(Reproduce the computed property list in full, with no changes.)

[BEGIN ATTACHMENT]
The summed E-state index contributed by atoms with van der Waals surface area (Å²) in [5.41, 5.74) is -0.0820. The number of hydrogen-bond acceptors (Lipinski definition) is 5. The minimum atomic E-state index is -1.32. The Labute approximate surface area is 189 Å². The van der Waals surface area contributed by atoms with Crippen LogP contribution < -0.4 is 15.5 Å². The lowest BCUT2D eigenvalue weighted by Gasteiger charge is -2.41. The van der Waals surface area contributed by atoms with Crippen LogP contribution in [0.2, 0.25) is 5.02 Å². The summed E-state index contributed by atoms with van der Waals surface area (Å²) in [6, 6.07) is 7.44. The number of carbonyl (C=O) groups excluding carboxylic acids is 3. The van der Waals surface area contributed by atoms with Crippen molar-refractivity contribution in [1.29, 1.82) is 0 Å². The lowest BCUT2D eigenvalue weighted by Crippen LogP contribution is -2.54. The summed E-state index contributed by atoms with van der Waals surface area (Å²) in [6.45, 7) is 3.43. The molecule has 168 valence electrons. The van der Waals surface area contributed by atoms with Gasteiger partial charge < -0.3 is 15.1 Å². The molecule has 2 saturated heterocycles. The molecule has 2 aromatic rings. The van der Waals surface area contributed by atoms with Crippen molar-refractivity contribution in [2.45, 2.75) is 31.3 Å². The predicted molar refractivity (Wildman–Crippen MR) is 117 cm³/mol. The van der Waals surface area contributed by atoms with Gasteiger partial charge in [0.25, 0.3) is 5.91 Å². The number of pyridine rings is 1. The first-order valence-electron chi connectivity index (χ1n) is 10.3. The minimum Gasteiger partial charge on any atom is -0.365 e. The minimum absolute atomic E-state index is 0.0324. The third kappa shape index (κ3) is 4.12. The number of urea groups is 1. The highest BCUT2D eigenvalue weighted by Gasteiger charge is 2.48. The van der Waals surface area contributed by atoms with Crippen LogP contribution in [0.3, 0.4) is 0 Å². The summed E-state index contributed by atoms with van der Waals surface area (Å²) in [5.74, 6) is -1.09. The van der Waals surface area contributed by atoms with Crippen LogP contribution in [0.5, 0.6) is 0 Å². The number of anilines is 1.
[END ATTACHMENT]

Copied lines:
The summed E-state index contributed by atoms with van der Waals surface area (Å²) in [5.41, 5.74) is -0.0820. The number of hydrogen-bond acceptors (Lipinski definition) is 5. The minimum atomic E-state index is -1.32. The Labute approximate surface area is 189 Å². The van der Waals surface area contributed by atoms with Crippen LogP contribution < -0.4 is 15.5 Å². The lowest BCUT2D eigenvalue weighted by Gasteiger charge is -2.41. The van der Waals surface area contributed by atoms with Crippen LogP contribution in [0.2, 0.25) is 5.02 Å². The summed E-state index contributed by atoms with van der Waals surface area (Å²) in [6, 6.07) is 7.44. The number of carbonyl (C=O) groups excluding carboxylic acids is 3. The van der Waals surface area contributed by atoms with Crippen molar-refractivity contribution in [1.29, 1.82) is 0 Å². The lowest BCUT2D eigenvalue weighted by Crippen LogP contribution is -2.54. The summed E-state index contributed by atoms with van der Waals surface area (Å²) in [6.45, 7) is 3.43. The molecule has 168 valence electrons. The van der Waals surface area contributed by atoms with Gasteiger partial charge < -0.3 is 15.1 Å². The molecule has 2 saturated heterocycles. The molecule has 2 aromatic rings. The van der Waals surface area contributed by atoms with Crippen molar-refractivity contribution in [2.45, 2.75) is 31.3 Å². The predicted molar refractivity (Wildman–Crippen MR) is 117 cm³/mol. The van der Waals surface area contributed by atoms with Gasteiger partial charge in [0.25, 0.3) is 5.91 Å². The number of pyridine rings is 1. The first-order valence-electron chi connectivity index (χ1n) is 10.3. The minimum Gasteiger partial charge on any atom is -0.365 e. The minimum absolute atomic E-state index is 0.0324. The third kappa shape index (κ3) is 4.12. The number of urea groups is 1. The highest BCUT2D eigenvalue weighted by Gasteiger charge is 2.48. The van der Waals surface area contributed by atoms with Crippen LogP contribution in [0.3, 0.4) is 0 Å². The summed E-state index contributed by atoms with van der Waals surface area (Å²) in [5.74, 6) is -1.09. The van der Waals surface area contributed by atoms with Crippen LogP contribution in [0.5, 0.6) is 0 Å². The number of anilines is 1.